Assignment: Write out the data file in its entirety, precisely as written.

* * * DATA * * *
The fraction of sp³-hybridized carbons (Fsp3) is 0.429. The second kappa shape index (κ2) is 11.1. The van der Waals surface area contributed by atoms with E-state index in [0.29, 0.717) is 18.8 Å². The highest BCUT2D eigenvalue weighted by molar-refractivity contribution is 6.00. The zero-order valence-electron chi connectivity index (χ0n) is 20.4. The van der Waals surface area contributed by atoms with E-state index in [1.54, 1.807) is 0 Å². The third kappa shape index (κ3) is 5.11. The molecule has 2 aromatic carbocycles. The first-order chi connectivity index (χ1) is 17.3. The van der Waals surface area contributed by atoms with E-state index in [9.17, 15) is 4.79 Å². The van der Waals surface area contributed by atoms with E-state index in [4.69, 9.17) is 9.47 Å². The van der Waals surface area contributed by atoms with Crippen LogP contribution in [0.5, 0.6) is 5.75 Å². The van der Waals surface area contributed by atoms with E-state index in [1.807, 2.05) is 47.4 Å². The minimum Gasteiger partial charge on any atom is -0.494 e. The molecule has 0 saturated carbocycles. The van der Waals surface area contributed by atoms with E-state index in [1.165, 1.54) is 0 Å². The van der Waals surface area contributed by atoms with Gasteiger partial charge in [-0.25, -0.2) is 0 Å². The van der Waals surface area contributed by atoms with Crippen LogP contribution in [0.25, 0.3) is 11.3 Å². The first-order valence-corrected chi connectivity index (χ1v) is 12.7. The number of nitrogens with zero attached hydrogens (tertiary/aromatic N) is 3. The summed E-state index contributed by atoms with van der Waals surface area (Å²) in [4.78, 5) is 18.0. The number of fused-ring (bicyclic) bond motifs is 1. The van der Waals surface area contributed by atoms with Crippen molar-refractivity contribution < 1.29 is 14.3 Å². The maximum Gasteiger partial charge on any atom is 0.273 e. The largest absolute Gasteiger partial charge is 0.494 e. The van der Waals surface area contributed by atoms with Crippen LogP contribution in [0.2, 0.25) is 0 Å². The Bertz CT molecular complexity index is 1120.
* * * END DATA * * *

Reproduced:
The fraction of sp³-hybridized carbons (Fsp3) is 0.429. The second kappa shape index (κ2) is 11.1. The van der Waals surface area contributed by atoms with E-state index in [0.29, 0.717) is 18.8 Å². The highest BCUT2D eigenvalue weighted by molar-refractivity contribution is 6.00. The zero-order valence-electron chi connectivity index (χ0n) is 20.4. The van der Waals surface area contributed by atoms with E-state index in [1.54, 1.807) is 0 Å². The third kappa shape index (κ3) is 5.11. The molecule has 2 aromatic carbocycles. The first-order chi connectivity index (χ1) is 17.3. The van der Waals surface area contributed by atoms with E-state index in [9.17, 15) is 4.79 Å². The van der Waals surface area contributed by atoms with E-state index in [4.69, 9.17) is 9.47 Å². The van der Waals surface area contributed by atoms with Crippen LogP contribution in [0.5, 0.6) is 5.75 Å². The van der Waals surface area contributed by atoms with E-state index in [1.807, 2.05) is 47.4 Å². The minimum Gasteiger partial charge on any atom is -0.494 e. The molecule has 0 saturated carbocycles. The van der Waals surface area contributed by atoms with E-state index in [1.165, 1.54) is 0 Å². The van der Waals surface area contributed by atoms with Gasteiger partial charge in [-0.25, -0.2) is 0 Å². The van der Waals surface area contributed by atoms with Crippen LogP contribution in [0.25, 0.3) is 11.3 Å². The first-order valence-corrected chi connectivity index (χ1v) is 12.7. The number of nitrogens with zero attached hydrogens (tertiary/aromatic N) is 3. The summed E-state index contributed by atoms with van der Waals surface area (Å²) in [4.78, 5) is 18.0. The number of fused-ring (bicyclic) bond motifs is 1. The van der Waals surface area contributed by atoms with Crippen molar-refractivity contribution < 1.29 is 14.3 Å². The maximum Gasteiger partial charge on any atom is 0.273 e. The largest absolute Gasteiger partial charge is 0.494 e. The van der Waals surface area contributed by atoms with Crippen LogP contribution in [0.2, 0.25) is 0 Å². The Bertz CT molecular complexity index is 1120.